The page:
Sometimes it's when she's being the most cooperative and responsible that I need to pay the closest attention. It's been a challenging week here, as I've juggled multiple ministry responsibilities including pastoral care in some very difficult situations. Several nights I ended up needing to run to the hospital for a visit to someone who was dying. Normally, these visits are done while my daughter is safely occupied at the sheltered workshop, but this past week there weren't enough hours in the day to deal with all the various needs.
My daughter is an old pro at these visits. She takes her ipod and/or an art project and waits somewhat patiently in a waiting room while I go attend to the patient and/or family. She knows that her reward will be a meal out, though sometimes it's just driving through a fast food place. This past week she connected with the family of the dying member, and had been very supportive throughout the disruption of our routine: "Mom, it's okay, you're a minister, and you need to be there for them."
Yesterday I dragged her to the hospital in the City with me, and then agreed to drop her off in Town so she could go to a movie with friends while I went to the funeral home for another family. I decided I'd save gas by following up the funeral home visit with a trip to the grocery store, so I wouldn't have to make another trip to Town to pick her up later. When we got home, she could tell I was exhausted, and encouraged me to go put my feet up, which I did. After dinner in the hospital cafeteria, she wasn't very hungry come supper time, so I helped her figure out insulin for chips, salsa, and cheese for supper. She watched a little bit of TV with me, and then went to bed early. (She had awakened at 3:45 a.m., and unable to fall back to sleep, had been up ever since). As I was preparing for bed, I went down to the kitchen, and discovered an almost full bag of pretzels was missing. I suddenly knew why her blood sugar had been so high when she checked before her bedtime snack. I went up to her bedroom and turned on the light, looking for the missing pretzels. Those were well hidden, but I quickly found a number of empty half cup ice cream containers, hidden in a lunch box. She woke up, and I asked her to give me the pretzels, which were hidden under a pillow.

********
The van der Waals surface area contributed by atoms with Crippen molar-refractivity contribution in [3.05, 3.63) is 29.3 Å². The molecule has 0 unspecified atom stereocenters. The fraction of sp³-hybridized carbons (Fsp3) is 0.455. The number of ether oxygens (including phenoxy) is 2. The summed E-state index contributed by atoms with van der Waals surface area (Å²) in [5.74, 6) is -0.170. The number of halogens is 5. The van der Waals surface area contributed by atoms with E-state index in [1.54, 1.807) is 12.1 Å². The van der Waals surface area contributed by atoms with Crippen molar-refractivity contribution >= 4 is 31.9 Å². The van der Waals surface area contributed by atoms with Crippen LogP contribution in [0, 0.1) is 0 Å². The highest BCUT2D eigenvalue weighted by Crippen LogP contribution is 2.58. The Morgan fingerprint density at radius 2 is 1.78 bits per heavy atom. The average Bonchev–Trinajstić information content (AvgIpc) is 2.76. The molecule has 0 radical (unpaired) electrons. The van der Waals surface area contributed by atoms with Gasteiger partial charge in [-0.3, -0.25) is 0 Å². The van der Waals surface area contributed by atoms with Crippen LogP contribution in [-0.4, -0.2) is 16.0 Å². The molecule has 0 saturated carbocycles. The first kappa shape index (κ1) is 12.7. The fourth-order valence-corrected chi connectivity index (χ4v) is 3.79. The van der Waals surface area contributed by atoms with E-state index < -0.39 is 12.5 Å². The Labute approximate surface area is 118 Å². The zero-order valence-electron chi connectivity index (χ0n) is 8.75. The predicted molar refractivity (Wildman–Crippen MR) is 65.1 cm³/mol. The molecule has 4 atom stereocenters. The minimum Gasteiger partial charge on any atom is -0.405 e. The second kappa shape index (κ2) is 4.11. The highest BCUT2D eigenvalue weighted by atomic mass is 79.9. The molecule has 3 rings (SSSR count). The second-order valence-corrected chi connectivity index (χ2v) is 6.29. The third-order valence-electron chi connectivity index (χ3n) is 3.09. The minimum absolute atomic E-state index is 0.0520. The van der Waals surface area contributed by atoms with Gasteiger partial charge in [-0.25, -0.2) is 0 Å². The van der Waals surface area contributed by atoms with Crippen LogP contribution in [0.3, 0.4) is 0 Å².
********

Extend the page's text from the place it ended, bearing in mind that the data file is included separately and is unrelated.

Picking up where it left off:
This morning she was very cooperative (she heard me leave at 2:15 to go to the hospital in the City), and very apologetic. I was too tired to deal with the food issue then, though I did point out the extra ice cream would not help her in her quest to lose weight.
I know why it happened. I know why in the midst of being outwardly cooperative and supportive to the point of volunteering for extra household chores she was bingeing on food through the night. She was testing me: Could I still protect her and keep her safe from herself when I was in the midst of a busy and emotionally draining week? Did I still love her when my attention and energy were focused on several grieving families?
I also know that I cannot control her eating. It's taken 8 years of diabetes battles, but I've finally figured it out (so I'm a little slow....) I know I can't turn this into a power struggle. What I will do is have her write down the extra food in her record book, along with any blood sugars and extra insulin she took (she says she took insulin to cover, and I believe her, since her morning numbers have been pretty much in range). I will ask her t0 wash out the ice cream cups since there won't be room for that many in the dishwasher at once. I will offer to support her in her battle by placing the ice cream in the back porch freezer and locking it, if she thinks that will help. It is her disease, and she needs to take responsibility for it. I can support her, but I can't control her.
I will also wash her hair for her tonight. She told me this morning she had wet it down, but she hasn't tried to wash it and hasn't asked me, because she knows I've been too busy. I will show her by my actions that even when my ministry is very demanding, I still am paying attention to her. I still notice when she's not keeping herself safe, and I will still provide her the support and help she needs.